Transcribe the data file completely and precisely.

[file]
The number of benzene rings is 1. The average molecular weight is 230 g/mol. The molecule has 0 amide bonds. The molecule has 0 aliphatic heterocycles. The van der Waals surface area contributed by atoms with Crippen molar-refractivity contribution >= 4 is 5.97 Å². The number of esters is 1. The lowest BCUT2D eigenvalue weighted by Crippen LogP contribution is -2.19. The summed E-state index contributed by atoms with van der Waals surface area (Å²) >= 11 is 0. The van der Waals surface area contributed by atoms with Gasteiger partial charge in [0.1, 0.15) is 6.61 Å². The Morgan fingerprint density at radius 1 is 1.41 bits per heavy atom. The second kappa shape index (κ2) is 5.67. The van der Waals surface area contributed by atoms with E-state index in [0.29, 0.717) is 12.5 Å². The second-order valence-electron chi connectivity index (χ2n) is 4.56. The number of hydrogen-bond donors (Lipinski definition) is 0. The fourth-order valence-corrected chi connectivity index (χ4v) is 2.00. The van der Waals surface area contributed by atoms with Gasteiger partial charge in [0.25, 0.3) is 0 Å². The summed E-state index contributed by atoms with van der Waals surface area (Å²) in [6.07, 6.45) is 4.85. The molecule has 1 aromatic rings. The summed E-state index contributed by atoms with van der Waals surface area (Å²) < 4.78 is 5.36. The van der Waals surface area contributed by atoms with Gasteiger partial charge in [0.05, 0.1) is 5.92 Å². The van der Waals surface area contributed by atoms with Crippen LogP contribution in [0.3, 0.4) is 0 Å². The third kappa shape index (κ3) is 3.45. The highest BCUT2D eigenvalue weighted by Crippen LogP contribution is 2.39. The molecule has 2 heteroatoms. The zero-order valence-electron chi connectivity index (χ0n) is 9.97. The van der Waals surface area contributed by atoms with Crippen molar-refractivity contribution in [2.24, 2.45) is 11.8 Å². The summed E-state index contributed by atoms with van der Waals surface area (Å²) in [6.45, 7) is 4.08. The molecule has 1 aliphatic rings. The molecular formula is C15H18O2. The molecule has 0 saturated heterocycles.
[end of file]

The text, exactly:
The number of benzene rings is 1. The average molecular weight is 230 g/mol. The molecule has 0 amide bonds. The molecule has 0 aliphatic heterocycles. The van der Waals surface area contributed by atoms with Crippen molar-refractivity contribution >= 4 is 5.97 Å². The number of esters is 1. The lowest BCUT2D eigenvalue weighted by Crippen LogP contribution is -2.19. The summed E-state index contributed by atoms with van der Waals surface area (Å²) >= 11 is 0. The van der Waals surface area contributed by atoms with Gasteiger partial charge in [0.1, 0.15) is 6.61 Å². The Morgan fingerprint density at radius 1 is 1.41 bits per heavy atom. The second kappa shape index (κ2) is 5.67. The van der Waals surface area contributed by atoms with E-state index in [0.29, 0.717) is 12.5 Å². The second-order valence-electron chi connectivity index (χ2n) is 4.56. The number of hydrogen-bond donors (Lipinski definition) is 0. The fourth-order valence-corrected chi connectivity index (χ4v) is 2.00. The van der Waals surface area contributed by atoms with Gasteiger partial charge in [0.25, 0.3) is 0 Å². The summed E-state index contributed by atoms with van der Waals surface area (Å²) in [6.07, 6.45) is 4.85. The molecule has 1 aromatic rings. The summed E-state index contributed by atoms with van der Waals surface area (Å²) < 4.78 is 5.36. The van der Waals surface area contributed by atoms with Gasteiger partial charge in [0.05, 0.1) is 5.92 Å². The van der Waals surface area contributed by atoms with Crippen LogP contribution in [0.3, 0.4) is 0 Å². The third kappa shape index (κ3) is 3.45. The highest BCUT2D eigenvalue weighted by Crippen LogP contribution is 2.39. The molecule has 2 heteroatoms. The zero-order valence-electron chi connectivity index (χ0n) is 9.97. The van der Waals surface area contributed by atoms with Crippen molar-refractivity contribution in [2.24, 2.45) is 11.8 Å². The summed E-state index contributed by atoms with van der Waals surface area (Å²) in [6.45, 7) is 4.08. The molecule has 1 aliphatic rings. The molecular formula is C15H18O2. The molecule has 0 saturated heterocycles.